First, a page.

How adjustments in divorce and alimony taxes can have an effect on you

Divorce, whether we like it or not, is a part of life for many. Granted, researchers find it difficult to pinpoint the exact number of marriages that end in divorce. However, the latest figures from the Centers for Disease Control and Prevention (CDC) show that around 45% of marriages were divorced in 2018. Although the number has decreased significantly in recent years, the fact remains: divorce is a part of life for many people, and it is important to consider changes in alimony and divorce tax laws to understand the implications of divorce can your taxes.

As the CEO of a tax filing app company, I know exactly how important it is to stay up to date on new developments in tax laws – especially those that could potentially affect anyone.

A divorce is officially defined as the legal termination of a marriage that has been recognized by the court in legal proceedings. For the IRS, your marital status on December 31st is your marital status for the entire tax year. If your divorce is not finalized by December 31st, you will continue to be considered married for that tax year. Conversely, if you have been married all year and your divorce finalized on December 31st, you will be deemed divorced by the IRS for that tax year. It doesn’t matter if you are legally separated or live separately – the IRS will consider the legal definition of divorce for tax purposes only. I’ve found that one of the best rules of thumb when dealing with taxes is to keep an eye on the dates for large milestones for this very reason.

Child support is where things get a little more complicated because the laws regarding child support and child support have changed recently. Alimony refers to judicial payments to a spouse or ex-spouse under the separation or divorce arrangement.

Due to the Law on Tax Reductions and Employment, maintenance payments are no longer tax deductible from the 2019 tax year. Likewise, the recipient is no longer obliged to report this as income.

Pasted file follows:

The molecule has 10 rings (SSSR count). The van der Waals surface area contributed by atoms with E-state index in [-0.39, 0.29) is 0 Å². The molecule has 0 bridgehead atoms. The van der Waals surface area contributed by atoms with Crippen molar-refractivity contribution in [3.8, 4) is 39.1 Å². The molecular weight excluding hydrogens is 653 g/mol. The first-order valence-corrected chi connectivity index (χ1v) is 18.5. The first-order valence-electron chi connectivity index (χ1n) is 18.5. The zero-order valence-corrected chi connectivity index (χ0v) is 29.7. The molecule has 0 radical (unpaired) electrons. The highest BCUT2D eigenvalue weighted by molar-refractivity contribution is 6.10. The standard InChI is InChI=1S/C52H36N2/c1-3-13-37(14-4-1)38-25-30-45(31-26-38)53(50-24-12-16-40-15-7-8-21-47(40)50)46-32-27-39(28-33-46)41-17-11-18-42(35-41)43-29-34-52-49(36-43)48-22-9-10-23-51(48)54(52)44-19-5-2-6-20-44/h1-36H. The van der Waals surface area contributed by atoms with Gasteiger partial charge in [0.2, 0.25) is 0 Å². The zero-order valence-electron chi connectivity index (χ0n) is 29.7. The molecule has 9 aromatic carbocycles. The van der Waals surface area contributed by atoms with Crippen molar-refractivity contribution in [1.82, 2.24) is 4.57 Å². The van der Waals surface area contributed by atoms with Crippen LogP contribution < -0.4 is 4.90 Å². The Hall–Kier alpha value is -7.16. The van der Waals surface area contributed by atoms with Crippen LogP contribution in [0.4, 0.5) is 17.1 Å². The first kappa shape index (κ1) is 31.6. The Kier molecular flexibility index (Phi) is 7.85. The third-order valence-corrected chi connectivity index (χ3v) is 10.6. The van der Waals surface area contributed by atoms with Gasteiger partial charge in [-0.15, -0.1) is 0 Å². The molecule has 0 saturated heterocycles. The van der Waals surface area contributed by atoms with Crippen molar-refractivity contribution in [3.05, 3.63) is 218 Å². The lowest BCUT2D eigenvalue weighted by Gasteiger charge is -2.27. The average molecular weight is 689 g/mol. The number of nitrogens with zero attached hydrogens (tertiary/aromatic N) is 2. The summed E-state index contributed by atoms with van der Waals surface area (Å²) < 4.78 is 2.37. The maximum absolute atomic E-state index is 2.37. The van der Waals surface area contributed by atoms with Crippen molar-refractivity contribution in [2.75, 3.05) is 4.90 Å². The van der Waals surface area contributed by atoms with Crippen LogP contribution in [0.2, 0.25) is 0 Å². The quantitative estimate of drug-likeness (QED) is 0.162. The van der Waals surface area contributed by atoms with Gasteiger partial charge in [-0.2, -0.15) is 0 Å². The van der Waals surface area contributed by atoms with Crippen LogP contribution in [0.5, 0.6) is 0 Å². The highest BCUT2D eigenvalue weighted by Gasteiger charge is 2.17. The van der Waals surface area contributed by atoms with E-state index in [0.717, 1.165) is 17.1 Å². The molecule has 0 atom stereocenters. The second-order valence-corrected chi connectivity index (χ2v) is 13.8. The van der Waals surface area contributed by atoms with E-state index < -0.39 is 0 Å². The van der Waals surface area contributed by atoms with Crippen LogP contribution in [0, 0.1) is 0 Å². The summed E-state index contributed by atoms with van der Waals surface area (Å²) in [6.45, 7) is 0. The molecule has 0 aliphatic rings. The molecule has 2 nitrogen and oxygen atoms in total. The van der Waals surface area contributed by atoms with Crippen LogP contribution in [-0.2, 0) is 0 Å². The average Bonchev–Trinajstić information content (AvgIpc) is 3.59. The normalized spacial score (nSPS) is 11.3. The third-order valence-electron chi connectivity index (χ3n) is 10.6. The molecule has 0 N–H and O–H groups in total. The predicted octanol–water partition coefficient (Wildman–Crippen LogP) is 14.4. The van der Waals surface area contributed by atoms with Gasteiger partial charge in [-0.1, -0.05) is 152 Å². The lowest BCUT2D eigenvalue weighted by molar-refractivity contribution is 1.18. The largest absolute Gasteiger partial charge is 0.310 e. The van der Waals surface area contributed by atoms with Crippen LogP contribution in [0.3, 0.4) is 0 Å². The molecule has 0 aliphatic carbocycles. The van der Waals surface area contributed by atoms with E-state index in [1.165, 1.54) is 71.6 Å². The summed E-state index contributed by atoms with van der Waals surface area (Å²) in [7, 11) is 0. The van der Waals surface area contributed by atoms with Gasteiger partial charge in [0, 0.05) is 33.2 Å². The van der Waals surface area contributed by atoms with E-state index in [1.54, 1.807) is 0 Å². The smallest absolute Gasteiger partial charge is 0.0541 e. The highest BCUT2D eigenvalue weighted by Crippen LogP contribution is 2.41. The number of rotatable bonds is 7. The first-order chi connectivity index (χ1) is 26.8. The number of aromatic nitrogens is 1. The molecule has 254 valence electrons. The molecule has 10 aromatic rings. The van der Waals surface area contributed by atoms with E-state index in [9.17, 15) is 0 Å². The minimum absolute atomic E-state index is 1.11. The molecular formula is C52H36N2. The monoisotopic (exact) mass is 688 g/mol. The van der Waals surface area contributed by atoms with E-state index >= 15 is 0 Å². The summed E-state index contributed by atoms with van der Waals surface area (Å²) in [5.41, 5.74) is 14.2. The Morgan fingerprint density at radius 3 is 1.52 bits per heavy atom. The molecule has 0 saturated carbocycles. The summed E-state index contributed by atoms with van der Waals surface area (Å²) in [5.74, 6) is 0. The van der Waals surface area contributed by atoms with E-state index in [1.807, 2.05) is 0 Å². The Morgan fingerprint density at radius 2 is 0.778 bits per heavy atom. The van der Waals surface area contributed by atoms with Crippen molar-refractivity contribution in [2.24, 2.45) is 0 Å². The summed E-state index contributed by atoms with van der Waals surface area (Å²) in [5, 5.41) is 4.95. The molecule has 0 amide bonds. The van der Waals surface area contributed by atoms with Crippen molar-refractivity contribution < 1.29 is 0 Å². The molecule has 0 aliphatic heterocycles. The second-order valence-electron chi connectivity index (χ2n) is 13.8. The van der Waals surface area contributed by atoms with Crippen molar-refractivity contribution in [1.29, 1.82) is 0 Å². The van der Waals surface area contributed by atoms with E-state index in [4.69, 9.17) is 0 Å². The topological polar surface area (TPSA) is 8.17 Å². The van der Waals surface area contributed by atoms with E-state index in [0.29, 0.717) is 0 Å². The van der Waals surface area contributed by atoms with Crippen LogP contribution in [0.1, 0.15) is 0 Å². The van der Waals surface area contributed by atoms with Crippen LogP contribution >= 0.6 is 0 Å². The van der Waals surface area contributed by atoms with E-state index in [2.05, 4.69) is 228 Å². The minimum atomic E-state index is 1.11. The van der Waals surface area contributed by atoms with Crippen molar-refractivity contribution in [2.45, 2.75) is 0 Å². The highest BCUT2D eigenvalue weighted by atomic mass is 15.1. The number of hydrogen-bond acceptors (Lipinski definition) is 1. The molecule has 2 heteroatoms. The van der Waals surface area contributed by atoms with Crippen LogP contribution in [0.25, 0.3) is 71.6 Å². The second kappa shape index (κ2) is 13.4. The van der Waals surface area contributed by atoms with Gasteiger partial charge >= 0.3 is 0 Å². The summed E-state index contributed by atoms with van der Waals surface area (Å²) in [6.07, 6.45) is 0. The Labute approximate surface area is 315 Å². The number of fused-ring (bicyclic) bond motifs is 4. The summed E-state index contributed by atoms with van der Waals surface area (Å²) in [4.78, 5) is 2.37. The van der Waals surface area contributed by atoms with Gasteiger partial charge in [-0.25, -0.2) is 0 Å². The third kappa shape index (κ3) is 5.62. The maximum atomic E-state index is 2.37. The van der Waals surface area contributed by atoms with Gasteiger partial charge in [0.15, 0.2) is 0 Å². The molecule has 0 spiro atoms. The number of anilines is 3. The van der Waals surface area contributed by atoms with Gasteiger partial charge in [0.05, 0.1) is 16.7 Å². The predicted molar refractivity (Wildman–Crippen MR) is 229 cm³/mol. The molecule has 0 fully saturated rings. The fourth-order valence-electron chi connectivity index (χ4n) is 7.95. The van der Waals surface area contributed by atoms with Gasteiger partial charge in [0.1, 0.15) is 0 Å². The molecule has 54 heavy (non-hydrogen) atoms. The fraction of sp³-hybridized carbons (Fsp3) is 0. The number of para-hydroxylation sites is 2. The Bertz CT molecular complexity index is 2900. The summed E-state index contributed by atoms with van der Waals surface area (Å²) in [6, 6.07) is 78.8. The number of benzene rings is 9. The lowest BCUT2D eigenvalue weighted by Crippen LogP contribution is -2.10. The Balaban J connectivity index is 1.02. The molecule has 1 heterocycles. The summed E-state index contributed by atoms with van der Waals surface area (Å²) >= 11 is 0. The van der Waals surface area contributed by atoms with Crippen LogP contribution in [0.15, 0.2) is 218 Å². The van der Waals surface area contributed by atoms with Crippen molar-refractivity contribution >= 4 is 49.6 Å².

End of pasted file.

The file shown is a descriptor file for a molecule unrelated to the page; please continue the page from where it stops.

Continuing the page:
The new law affects divorce settlements and alimony, which were concluded in 2019. If your divorce was finalized on or before December 31, 2018 and / or your maintenance payments were established, your maintenance payments will not be affected. They remain tax deductible and the recipient must show them as income from their taxes.

Payments must correspond to the tax law definition of maintenance payments, which must be taken into account under the new law. This means that they:

• A written instrument request.

• Paid on behalf of the spouse or ex-spouse.

• Expressly stated as maintenance.

• Cash (or cash equivalent payment method).

Likewise, the payment cannot:

• Count as child benefit.

• Proceed after the recipient dies.

After all, the two parties involved in maintenance payments cannot live in the same household.

Depending on state and local laws or the individual judge’s procedure, the details of alimony will vary from case to case. However, tax laws are dealt with at the federal level, so these changes apply in most cases. These maintenance laws remain in place, so it’s important to keep an eye on the details whether or not you will be needing maintenance soon.

The information provided here is not investment, tax or financial advice. You should contact a licensed professional for advice on your specific situation.

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